On the night of the 14th of June I went under my blankets in all confidence, beguiled by the glamour of a summer's night. My bed in this permanent camp consisted of four thick stakes driven into the ground, to which were nailed poles, making a parallelogram. This was covered with the staves of a biscuit barrel, the concave sides being uppermost. These were beautifully adapted to the shape of the body, and were nailed upon the poles at the side. Upon these my palliasse was laid, filled with dried grass. The other corporal and I shared one of the tents, but upon this occasion he was absent on duty. Between our beds was a rough deal table, which we had made ourselves. On this were a couple of small reading-lamps, a few books, and writing materials. Underneath was a tin box filled with official stationery, and certain forms,— offered monthly as a sacrifice to the god, Red Tape. Our clothes were hung around the centre pole, and our arms fastened against it. On the ground was stacked a supply of flour, tea, bacon, butter, bread, sugar, and other rations. All our other property was lying about the tent, and our valises and bags were open. Tobacco, pipes, and matches lay exposed upon the table. A bull terrier of ferocious aspect, the property of one of the detachment, used to reside principally in this tent also. The camp, as I have said, was trenched according to the "custom of \yar in like cases," but I am afraid on this night I had forgotten to slacken the guy-ropes before retiring. About half past twelve I awoke. The interior of my canvas dwelling was filled with a lurid light that danced and tremulously vibrated. A river was rushing with arrowy speed across the floor, and a heavy shower was pouring from the roof. The roaring patter ofthe streaming rain was hideous. I could hear . also the trees crashing by the river. The earth was trembling under the deafening noise of continual .shocks of thunder. Peal upon peal followed each other almost instantly. I looked around, under the lifted curtain the gleams of the chain lightning were almost blinding in their intensity and nearness. Poor Sweep was sitting on his haunches in the moving lake of water, shivering and wretched. The tent was swaying to and fro. I was simply wearing shirt and drawers, my cloak was over the foot of my bed. Presently the pole went down, as the whole canvas covering was lifted and whirled away by the cyclone. I wrapped my cloak hurriedly around me and hurried through the pitiless, drifting cataract to the other tent. I was nearly blown through the soaking canvas. The other fellows were sitting in boots and cloaks upon their respective rolls of bedding in the water. The floor of this tent was a pond, and the canvas above was dripping like the well at Knaresborough. How we dragged through that beastly night, I do not know. We could only sit with our elbows on our knees, and our chins in our hands, looking savage, though we laughed and jested as though it were a lively spree. In the morning the sun came bounding over the wooded spurs with fiery heat, and sent his fierce rays beating down on the steaming valley, and upon an almost comic scene of desolation. Fragments of my chum's correspondence lay scattered in skirmishing order all around, every sheet of paper blurred and illegible. The fugitive tent was in the bushes by the river. The provisions were in a state of juice. Lamps and table were smashed and hurled to the ground.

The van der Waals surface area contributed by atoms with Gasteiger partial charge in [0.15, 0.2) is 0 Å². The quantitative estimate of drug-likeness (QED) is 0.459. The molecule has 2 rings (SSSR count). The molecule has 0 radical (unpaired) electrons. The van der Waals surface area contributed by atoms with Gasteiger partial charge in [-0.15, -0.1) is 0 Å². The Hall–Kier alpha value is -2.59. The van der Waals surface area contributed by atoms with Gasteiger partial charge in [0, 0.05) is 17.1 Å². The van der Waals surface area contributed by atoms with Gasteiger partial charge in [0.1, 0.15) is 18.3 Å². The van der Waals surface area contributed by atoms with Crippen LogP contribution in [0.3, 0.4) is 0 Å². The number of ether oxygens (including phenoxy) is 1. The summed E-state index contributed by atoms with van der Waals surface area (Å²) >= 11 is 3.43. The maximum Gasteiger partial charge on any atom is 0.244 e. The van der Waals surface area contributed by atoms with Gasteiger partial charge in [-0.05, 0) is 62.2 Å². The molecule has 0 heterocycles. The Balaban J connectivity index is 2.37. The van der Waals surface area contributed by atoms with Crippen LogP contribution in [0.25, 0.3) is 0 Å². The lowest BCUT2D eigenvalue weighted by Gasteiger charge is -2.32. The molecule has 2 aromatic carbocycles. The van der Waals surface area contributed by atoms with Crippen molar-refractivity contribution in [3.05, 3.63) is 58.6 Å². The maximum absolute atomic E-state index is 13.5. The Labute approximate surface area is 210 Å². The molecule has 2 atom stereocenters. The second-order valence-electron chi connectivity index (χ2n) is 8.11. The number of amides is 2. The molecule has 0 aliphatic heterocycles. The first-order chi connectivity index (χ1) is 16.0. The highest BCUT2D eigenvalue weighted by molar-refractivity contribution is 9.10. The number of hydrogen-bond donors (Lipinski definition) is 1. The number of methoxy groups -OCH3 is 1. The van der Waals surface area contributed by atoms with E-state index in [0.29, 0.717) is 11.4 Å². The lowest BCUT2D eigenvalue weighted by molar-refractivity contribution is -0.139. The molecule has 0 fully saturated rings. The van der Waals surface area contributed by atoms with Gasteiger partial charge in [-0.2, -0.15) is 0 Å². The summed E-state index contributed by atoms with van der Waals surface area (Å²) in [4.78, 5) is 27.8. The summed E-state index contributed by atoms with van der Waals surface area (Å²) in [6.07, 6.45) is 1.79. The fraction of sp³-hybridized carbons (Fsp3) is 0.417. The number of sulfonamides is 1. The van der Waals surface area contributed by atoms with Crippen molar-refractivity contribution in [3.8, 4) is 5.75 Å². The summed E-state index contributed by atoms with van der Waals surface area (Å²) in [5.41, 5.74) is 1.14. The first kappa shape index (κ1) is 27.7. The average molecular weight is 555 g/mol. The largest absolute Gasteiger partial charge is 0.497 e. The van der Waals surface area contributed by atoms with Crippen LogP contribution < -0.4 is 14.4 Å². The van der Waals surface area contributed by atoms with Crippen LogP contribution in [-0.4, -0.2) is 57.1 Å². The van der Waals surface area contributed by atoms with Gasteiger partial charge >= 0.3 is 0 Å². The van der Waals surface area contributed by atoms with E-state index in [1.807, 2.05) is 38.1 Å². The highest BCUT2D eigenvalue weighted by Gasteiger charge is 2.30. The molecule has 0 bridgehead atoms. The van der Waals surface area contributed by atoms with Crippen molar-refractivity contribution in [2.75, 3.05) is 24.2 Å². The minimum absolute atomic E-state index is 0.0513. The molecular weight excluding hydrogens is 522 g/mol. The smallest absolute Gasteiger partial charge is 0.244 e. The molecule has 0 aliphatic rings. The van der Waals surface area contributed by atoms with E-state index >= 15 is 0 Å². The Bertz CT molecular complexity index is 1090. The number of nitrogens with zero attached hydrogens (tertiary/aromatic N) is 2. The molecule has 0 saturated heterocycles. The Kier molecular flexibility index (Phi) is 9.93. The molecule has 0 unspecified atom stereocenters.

Upon a similar evening of deceptive loveliness one of the men set off for a pleasant ramble over the prairie, where the mosquitoes were not quite so thick. He was wrapt in reverie and time stole upon him, unconscious of its course. Night came down and he was on the measureless plain bewildered. He had lost his bearings. Then came a thunderstorm, with all its accessories, in full force. But it is the simplest thing in the world to get lost on the prairie in broad daylight. You may even get turned upon a trail, and be utterly unaware that you are retracing your steps. At four o'clock in the morning, this unlucky wight found himself fortunately at a settler's house in Dakota, twelve miles south of the line ! We were scouring the country in search of him when he came tramping up the valley, having been driven some distance in the kindly farmer's buckboard. We neglected to take a tent upon one of our patrols to the springs. Our camping place at night was upon a hill. We lit our camp fire and consumed our regulation supper, as the sun was sinking low down in the west. Then we laid our blankets beneath the waggon. But in the twilight the plague arose. Clouds of mosquitoes that darkened the sky came from every direction and assailed us. We made fires of damp grass, but to no purpose. These are called smudges and we were obliged to have one in our tent every night before retiring to rest. Every aperture was closed, and as soon as our enemies had been suffocated by the smoke, we withdrew the smudge, and dived rapidly in, fastening up the door quickly lest our tormentors should follow us. On this night torrents of rain fell before morning, and we rode back thirty miles to camp in no very enviable frame of mind. This is merely one of the small delights incidental to " roughing it."